7 Ways Infertility Hijacks Your Life

An infertility diagnosis and the process of treatment can hijack your life.  One of my beautiful clients told me, “It feels like a being on a fast moving train without brakes, going toward an unknown destination and you can’t get off.”  Another told me, “It’s like a bad dream you can’t wake up from.”  Here’s what I wish people understood about infertility. It hijacks your life, similar to the possibility of a cancer diagnosis. Both spin your head around and can shake you to your core.  Are they exactly the same?  Of course not.  But there are similarities.  Here are 7 ways infertility hijacks your life:

  1. Your plans for your life are now different. Most of us grow up with the idea that we will meet the right partner, plan our pregnancies, and enjoy our lives.  *screeeeech* Um, no.  The plans have changed against your will. Your life is now controlled by your menstrual cycle and a clinic.  For the gentlemen among us, you never planned to “produce a sample” with others’ knowledge, did you? I think not.
  2. You lose control. Of your body. Of your work schedule.  Of your money.  Of your time. Of the way that things are just supposed to be.  Most of us don’t like something or someone else controlling us.  The many requirements of a treatment cycle control many parts of one’s days for weeks at a time.  Be here.  Do that.  Be here again.  Do this other thing.  Do it some more. For people who describe themselves as planners and self-described control freaks, infertility throws a wrench into the very way that you think.  *cue anxiety*
  3. Your dreams of the future are altered. Your biggest worries used to be what month you would get pregnant in and where you would do yoga.  You wanted to space your three children 2½ years apart. You were already thinking about the Disney vacation.  You have had a vision of two children at your table.  Now you are grateful to be able to have one child. Or get pregnant at all.  (No, I’m not telling you to be grateful for what you have but somebody will, unfortunately).
  4. Your life is on hold. It’s hard to make plans.  Your extended family is planning the dream vacation next summer.  Wait a minute, you might be doing an embryo transfer or waiting for your first ultrasound at that time.  And, of course, others will pressure you in a variety of ways. Why can’t you come to the party? Can’t you put off you insemination? Why are you always so preoccupied?  It is very difficult not to think about something, isn’t it?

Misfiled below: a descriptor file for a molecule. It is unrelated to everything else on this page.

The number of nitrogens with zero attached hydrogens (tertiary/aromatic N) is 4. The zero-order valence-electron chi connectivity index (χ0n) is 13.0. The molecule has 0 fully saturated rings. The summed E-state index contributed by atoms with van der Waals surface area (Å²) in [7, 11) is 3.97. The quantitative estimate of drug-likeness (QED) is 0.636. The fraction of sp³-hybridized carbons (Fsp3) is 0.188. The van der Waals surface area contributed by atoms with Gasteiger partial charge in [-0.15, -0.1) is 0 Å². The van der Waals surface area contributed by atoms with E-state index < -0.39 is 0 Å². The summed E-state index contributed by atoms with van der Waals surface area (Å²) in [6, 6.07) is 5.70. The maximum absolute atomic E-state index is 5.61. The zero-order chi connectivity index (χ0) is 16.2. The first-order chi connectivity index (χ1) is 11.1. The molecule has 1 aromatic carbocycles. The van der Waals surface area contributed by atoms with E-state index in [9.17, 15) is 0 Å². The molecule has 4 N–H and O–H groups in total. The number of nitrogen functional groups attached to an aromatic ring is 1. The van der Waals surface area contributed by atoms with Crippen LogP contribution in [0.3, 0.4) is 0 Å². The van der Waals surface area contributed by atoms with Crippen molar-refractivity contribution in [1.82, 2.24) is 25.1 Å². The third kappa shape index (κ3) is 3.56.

5. Your finances have been hijacked. You might have been planning to buy a home, or a car, or plan for your retirement.   Now you may be forced into debt in a way that you have never considered. You must now think intentionally about money and its uses.  Why do you have to pay for a child when the weird neighbors
    pop out kids like popcorn?
  6. Sex is no longer about fun or closeness. It’s a J-O-B.  Something to do on command, at the right time, on the right day.  Many of my clients have said something like this: “Have sex?  Why would we do that just for fun?  Our job is to show up at the clinic and punch the time clock.
  7. The way you usually take care of your body has to change.  It is an unfortunate truth that fertility drugs often cause weight gain.  That might be okay if you could exercise but now you can’t exercise when and how you want to.  For many people exercise is how they manage anxiety and keep in shape.  Are you a runner or a triathlete?  Nope, you can walk though.  Like that feels the same.

Soooo, what to do?  

Know that this time in your life will be worth it, somehow. You will do whatever you decide to do and know that you have no regrets.  Maybe you will end up with the children you have dreamed of.  Maybe you will find you inner resilience and find out that you are a pretty tough–and great–person. Maybe your relationship will become even stronger than you could have ever imagined. Maybe you will become even deeper and more empathetic than you are now.  We figure out later, at some point in the future, how we have changed.  Fight back.  Be mad at infertility, not at yourself.  You will get through this.  Somehow.  Some way.  Remember you are not alone.  I am in it with you all the way along the journey.  (And please share this blog post with people who don’t get it!) 

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